Economies, societies and governments across the world may struggle to come to grips with the pandemic, but it appears as though the planet is breathing a little easier, with pollution in certain regions at record lows.

NASA satellite images reveal how the lockdowns in both China and Italy have significantly reduced the levels of nitrogen dioxide (NO2), and the study goes on further to speculate what such findings would mean for rates of air pollution-related deaths each year. However, with the levels beginning to rise again as China eases its lockdown restrictions, the question we have to ask is whether we will learn anything from this?

Source: Forbes

Lend A Hand

Messages of support from Instagram

Businesses, community groups and individual volunteers are stepping in unique ways to help those at high risk (the elderly, the disabled, those with comprised health conditions or immune conditions) in their neighbourhoods. Have you seen notes like these around? Is there someone you know that could do with a hand?

Source: Tooting Newsie and Good News Movement

Image Credit: Left, Middle, Right

Streaming (Not Netflix)

Streaming comes in all forms

Teachers have always been an amazing bunch of people and now that many of them have forced out of the classroom with school closures, we are really seeing those creative muscles being flexed! Teachers are stepping up and finding new ways to engage with their students, minus the classroom.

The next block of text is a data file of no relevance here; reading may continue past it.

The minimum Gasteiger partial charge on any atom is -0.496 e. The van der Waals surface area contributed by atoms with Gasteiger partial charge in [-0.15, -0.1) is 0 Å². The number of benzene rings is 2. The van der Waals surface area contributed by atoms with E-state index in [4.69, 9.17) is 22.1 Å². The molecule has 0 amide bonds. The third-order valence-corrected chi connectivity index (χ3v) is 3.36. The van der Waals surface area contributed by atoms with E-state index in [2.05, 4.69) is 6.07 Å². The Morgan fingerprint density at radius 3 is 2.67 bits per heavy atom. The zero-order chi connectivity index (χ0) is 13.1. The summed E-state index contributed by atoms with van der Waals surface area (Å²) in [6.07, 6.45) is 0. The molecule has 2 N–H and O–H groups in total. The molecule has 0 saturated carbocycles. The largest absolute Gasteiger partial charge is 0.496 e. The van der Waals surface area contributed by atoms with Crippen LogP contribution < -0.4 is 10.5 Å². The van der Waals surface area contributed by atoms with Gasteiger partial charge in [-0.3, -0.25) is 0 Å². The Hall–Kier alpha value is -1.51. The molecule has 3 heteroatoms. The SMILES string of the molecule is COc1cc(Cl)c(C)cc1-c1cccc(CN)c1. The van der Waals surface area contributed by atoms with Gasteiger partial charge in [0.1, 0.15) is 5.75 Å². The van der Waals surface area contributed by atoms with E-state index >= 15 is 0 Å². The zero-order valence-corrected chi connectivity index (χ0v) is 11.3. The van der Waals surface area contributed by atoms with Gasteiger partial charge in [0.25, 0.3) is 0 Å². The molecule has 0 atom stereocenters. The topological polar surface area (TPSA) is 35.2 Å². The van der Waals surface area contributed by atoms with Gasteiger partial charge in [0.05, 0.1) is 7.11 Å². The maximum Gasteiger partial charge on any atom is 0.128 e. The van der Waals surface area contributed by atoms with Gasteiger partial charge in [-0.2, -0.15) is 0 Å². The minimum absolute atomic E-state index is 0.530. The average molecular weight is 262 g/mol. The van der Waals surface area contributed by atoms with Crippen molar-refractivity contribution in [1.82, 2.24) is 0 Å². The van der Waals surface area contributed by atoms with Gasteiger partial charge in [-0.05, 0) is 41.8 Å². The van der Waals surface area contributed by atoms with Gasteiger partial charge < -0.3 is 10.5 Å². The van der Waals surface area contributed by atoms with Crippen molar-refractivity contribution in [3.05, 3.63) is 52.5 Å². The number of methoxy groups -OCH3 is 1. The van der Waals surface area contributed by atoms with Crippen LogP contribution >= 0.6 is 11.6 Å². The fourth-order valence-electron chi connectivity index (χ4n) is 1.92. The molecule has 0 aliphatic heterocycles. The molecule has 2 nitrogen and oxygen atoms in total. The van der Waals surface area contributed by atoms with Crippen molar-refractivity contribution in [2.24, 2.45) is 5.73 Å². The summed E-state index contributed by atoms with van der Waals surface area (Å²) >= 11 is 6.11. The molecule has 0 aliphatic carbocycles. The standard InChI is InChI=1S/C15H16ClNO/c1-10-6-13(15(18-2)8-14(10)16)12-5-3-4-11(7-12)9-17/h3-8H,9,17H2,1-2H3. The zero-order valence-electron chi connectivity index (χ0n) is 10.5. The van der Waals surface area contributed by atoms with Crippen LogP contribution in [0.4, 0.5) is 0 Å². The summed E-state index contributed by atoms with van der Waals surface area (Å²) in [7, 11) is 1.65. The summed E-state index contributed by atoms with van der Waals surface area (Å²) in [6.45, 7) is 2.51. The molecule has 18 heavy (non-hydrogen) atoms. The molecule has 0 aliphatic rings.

It’s not only teachers, either. Actors, comedians, fitness instructors, group leaders, musicians and artists are connecting, setting up streaming services to keep the world educated and entertained. The Met has also launched a nightly opera stream, whilst Melbourne Zoe has set up live streams in half a dozen of its enclosures and, whilst it may not be strictly educational, Josh Gad (Frozen’s Olaf) is reading bedtime stories definitely deserves a mention!

Source: Josh Gad’s Bedtime Stories, The Met and Melbourne Zoo

Image Credit: Cassie Stephens and Melbourne Zoo

Christmas in March?

It’s beginning to look a lot like…

You would be forgiven for double-checking your calendar now that #lightsforlife is trending. Twitter users are urging each other to dust off their Christmas lights a lot earlier than usual. Not only does it provide a fun social distancing activity for kids, but it also serves as a sign of hope in dark times.

Source: Twitter

Image Credit: Left, Middle, Right

Love Always Prevails

That’s love